from The American Heritage® Dictionary of the English Language, 4th Edition
- n. Any of several plants of the genus Polygonum, with jointed stems and inconspicuous flowers.
from Wiktionary, Creative Commons Attribution/Share-Alike License
- n. Any of several plants of the genus Polygonum, with jointed stems and inconspicuous flowers
from the GNU version of the Collaborative International Dictionary of English
- n. See knotgrass.
from The Century Dictionary and Cyclopedia
- n. A plant of one of the species of knapweed or knobweed, Centaurea nigra, C. Cyanus, and C. Scabiosa: so called from the knot-like heads.
- n. A plant of the genus Polygonum, which includes the doorweed, the smartweeds and water-pepper, the prince's-feather, etc.; knotgrass or jointweed: so called from the knotty stem.
Resveratrol comes from grapes (hence the benefit of red wine), peanuts, berries, and a Chinese herb called hu zhang (polygonum cuspidate, also known as giant knotweed, which is a common ingredient in many Chinese herbal formulas).
Some of the "pests" he offers include, Asian shore crabs and Japanese knotweed, which is listed as one of the world's 100 most invasive species.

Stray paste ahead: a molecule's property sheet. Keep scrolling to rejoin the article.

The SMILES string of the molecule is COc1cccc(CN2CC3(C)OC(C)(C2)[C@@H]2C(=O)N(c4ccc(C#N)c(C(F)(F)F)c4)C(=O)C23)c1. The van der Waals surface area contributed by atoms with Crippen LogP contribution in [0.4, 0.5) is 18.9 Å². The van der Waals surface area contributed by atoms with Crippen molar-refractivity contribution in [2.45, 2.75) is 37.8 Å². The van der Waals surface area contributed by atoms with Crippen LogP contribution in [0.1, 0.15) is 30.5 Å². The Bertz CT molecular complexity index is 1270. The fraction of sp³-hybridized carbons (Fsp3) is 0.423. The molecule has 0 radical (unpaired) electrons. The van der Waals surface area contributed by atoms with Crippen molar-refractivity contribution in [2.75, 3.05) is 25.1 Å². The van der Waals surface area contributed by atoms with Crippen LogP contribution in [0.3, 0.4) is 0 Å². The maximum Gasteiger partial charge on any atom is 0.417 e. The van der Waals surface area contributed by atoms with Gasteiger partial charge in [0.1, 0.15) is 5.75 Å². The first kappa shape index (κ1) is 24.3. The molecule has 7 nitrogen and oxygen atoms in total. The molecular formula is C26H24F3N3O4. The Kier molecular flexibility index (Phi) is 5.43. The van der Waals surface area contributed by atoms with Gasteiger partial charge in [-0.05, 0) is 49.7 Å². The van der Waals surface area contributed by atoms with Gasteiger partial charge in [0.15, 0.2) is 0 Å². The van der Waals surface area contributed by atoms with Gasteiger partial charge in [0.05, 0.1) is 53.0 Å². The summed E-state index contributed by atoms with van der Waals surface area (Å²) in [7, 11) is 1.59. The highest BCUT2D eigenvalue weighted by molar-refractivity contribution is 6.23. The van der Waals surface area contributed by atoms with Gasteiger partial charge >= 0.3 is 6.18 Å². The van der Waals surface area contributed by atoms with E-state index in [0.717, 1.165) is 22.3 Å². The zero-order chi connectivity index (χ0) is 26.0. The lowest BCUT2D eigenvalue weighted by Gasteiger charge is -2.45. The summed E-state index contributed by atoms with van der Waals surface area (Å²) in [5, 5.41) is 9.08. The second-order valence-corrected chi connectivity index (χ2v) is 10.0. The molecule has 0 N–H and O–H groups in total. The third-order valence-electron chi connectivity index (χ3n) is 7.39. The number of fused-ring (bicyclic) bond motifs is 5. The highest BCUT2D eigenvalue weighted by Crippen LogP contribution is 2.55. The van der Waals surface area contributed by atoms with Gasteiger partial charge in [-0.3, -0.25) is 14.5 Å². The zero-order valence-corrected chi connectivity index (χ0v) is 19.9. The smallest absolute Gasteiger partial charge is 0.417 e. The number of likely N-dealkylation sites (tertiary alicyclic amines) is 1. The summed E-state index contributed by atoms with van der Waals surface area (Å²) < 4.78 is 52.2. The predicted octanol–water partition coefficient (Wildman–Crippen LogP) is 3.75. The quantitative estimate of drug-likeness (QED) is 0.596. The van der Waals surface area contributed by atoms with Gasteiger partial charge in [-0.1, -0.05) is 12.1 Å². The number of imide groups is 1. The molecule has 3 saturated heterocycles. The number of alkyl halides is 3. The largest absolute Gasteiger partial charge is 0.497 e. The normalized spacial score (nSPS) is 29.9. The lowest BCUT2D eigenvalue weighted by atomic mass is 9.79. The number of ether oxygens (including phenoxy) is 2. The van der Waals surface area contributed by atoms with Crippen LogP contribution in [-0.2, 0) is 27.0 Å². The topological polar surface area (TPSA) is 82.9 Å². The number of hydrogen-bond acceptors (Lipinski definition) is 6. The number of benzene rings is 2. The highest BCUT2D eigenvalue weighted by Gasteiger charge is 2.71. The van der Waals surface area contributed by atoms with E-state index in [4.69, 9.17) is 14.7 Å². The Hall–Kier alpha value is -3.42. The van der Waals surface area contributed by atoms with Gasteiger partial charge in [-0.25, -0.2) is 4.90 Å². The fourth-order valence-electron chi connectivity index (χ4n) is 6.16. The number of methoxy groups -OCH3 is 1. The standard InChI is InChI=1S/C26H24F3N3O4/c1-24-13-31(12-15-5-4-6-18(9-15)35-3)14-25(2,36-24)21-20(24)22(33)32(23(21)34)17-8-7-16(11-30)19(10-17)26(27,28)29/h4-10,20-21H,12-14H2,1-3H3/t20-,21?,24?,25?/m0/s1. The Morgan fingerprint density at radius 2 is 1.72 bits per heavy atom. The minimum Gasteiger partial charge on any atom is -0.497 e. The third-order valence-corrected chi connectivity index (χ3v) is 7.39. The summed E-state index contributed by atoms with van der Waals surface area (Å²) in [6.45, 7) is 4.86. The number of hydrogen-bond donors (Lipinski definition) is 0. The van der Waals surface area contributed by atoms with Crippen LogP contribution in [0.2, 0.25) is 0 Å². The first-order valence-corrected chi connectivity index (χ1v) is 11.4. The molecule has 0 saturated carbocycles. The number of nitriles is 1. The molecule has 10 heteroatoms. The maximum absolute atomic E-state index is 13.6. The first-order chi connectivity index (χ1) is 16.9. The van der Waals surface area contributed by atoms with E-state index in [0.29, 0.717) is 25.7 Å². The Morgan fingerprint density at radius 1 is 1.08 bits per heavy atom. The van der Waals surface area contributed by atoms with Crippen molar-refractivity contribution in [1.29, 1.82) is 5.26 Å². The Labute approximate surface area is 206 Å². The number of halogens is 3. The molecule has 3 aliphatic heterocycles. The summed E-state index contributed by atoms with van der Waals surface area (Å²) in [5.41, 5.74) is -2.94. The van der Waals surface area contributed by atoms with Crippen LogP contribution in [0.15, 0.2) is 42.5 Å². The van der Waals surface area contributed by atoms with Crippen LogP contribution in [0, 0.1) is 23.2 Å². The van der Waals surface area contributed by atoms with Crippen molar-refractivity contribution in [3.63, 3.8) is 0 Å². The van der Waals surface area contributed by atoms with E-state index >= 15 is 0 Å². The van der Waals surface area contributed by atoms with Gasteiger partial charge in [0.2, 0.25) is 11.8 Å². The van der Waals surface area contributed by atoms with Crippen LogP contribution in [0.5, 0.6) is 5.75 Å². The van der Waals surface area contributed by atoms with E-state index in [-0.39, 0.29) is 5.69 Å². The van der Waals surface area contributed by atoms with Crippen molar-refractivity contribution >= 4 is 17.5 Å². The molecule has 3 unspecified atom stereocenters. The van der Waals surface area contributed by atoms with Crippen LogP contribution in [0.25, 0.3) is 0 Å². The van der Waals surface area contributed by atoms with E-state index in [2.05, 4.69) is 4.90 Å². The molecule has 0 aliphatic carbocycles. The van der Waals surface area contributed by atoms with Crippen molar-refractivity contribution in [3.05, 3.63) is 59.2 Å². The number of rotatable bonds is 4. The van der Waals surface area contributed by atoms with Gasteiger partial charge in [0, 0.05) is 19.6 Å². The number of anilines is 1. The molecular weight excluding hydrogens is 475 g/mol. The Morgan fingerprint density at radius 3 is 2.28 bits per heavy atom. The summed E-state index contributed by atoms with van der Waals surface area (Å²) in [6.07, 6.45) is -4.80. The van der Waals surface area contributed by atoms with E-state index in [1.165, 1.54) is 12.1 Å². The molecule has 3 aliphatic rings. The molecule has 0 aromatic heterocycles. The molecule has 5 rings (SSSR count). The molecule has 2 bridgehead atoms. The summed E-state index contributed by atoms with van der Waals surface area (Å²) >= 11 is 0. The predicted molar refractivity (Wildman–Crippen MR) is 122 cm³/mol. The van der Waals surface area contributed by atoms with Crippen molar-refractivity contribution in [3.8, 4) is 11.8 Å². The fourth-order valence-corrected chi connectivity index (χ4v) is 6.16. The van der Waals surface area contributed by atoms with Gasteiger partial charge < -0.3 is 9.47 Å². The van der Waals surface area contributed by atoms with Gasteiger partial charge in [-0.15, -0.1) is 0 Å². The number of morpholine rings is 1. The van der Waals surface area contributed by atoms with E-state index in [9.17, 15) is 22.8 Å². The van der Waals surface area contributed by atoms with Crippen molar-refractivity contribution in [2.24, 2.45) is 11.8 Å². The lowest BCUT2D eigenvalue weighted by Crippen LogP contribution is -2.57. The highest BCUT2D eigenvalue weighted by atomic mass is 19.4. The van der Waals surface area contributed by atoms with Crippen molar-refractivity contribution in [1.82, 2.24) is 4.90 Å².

Japanese knotweed, which is native to Japan, Taiwan and China, was introduced by botanists into Britain in the 19th century as an ornamental plant.
Food supplement products containing natural versions of resveratrol such as those sourced from red wine, mulberries, peanuts and 'knotweed' (polygonum cuspidatum), will require Traditional Herbal Medicinal Product Directive
Meadows consist mainly of Kobresia (K. pygmaea and K. humilis) and Carex atrata sedge, often associated with forbs such as knotweed (Polygonum sphaerostachyum), meadow rue (Thalictrum alpinum), everlasting (Anaphalis xylorrhiza), edelweiss (Leontopodium pusillum), blue poppy (Meconopsis horridula), Potentilla spp.,
Alien v predator: insect out to kill Japanese knotweed
Predator to attack knotweed: '£150m damage every year'
Could a tiny insect halt the invasion of Japanese knotweed?
Some, such as the notorious Japanese knotweed, do immense harm.
Jillie leads me through an opening in the brush, a path lined with white knotweed and purple morning glories that opens up, just beyond the briers of blackberry vines that have long been picked clean by quail and finches, into a meadow lighted with goldenrod and sunlight against the rusty tops of tall grasses, striving against the subtle blues of the lobelia and the aggressive reds of jack-in-the-pulpits.
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